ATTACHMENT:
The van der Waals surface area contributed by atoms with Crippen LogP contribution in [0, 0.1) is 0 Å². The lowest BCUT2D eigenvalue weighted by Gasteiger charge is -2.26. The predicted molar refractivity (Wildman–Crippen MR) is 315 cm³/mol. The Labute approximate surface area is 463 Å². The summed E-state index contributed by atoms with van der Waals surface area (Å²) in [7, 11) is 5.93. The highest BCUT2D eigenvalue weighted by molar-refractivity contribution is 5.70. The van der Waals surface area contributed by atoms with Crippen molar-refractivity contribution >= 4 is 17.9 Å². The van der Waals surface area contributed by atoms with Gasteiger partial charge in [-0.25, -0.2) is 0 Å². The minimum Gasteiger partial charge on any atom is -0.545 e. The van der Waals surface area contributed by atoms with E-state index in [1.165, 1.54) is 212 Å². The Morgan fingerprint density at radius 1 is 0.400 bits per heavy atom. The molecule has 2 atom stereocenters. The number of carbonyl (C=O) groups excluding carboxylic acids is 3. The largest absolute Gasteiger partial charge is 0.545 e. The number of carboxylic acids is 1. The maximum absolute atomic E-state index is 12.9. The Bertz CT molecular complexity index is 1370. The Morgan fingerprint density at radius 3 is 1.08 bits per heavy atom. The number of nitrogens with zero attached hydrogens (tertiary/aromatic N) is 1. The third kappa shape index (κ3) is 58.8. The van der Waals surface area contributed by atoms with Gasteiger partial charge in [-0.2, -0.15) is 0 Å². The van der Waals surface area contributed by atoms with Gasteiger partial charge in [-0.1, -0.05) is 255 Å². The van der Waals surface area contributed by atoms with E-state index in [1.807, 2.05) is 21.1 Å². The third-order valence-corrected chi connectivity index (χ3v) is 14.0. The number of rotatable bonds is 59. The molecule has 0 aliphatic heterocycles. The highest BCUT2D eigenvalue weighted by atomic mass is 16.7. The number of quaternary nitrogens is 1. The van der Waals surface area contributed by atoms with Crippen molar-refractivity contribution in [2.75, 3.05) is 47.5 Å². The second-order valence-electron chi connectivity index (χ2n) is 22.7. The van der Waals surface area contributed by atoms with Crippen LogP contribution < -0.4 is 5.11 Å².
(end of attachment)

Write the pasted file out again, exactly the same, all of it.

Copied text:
The van der Waals surface area contributed by atoms with Crippen LogP contribution in [0, 0.1) is 0 Å². The lowest BCUT2D eigenvalue weighted by Gasteiger charge is -2.26. The predicted molar refractivity (Wildman–Crippen MR) is 315 cm³/mol. The Labute approximate surface area is 463 Å². The summed E-state index contributed by atoms with van der Waals surface area (Å²) in [7, 11) is 5.93. The highest BCUT2D eigenvalue weighted by molar-refractivity contribution is 5.70. The van der Waals surface area contributed by atoms with Crippen molar-refractivity contribution >= 4 is 17.9 Å². The van der Waals surface area contributed by atoms with Gasteiger partial charge in [-0.25, -0.2) is 0 Å². The minimum Gasteiger partial charge on any atom is -0.545 e. The van der Waals surface area contributed by atoms with E-state index in [1.165, 1.54) is 212 Å². The Morgan fingerprint density at radius 1 is 0.400 bits per heavy atom. The molecule has 2 atom stereocenters. The number of carbonyl (C=O) groups excluding carboxylic acids is 3. The largest absolute Gasteiger partial charge is 0.545 e. The number of carboxylic acids is 1. The maximum absolute atomic E-state index is 12.9. The Bertz CT molecular complexity index is 1370. The Morgan fingerprint density at radius 3 is 1.08 bits per heavy atom. The number of nitrogens with zero attached hydrogens (tertiary/aromatic N) is 1. The third kappa shape index (κ3) is 58.8. The van der Waals surface area contributed by atoms with Gasteiger partial charge in [-0.2, -0.15) is 0 Å². The van der Waals surface area contributed by atoms with Gasteiger partial charge in [-0.1, -0.05) is 255 Å². The van der Waals surface area contributed by atoms with E-state index in [1.807, 2.05) is 21.1 Å². The third-order valence-corrected chi connectivity index (χ3v) is 14.0. The number of rotatable bonds is 59. The molecule has 0 aliphatic heterocycles. The highest BCUT2D eigenvalue weighted by atomic mass is 16.7. The number of quaternary nitrogens is 1. The van der Waals surface area contributed by atoms with Crippen molar-refractivity contribution in [2.75, 3.05) is 47.5 Å². The second-order valence-electron chi connectivity index (χ2n) is 22.7. The van der Waals surface area contributed by atoms with Crippen LogP contribution < -0.4 is 5.11 Å².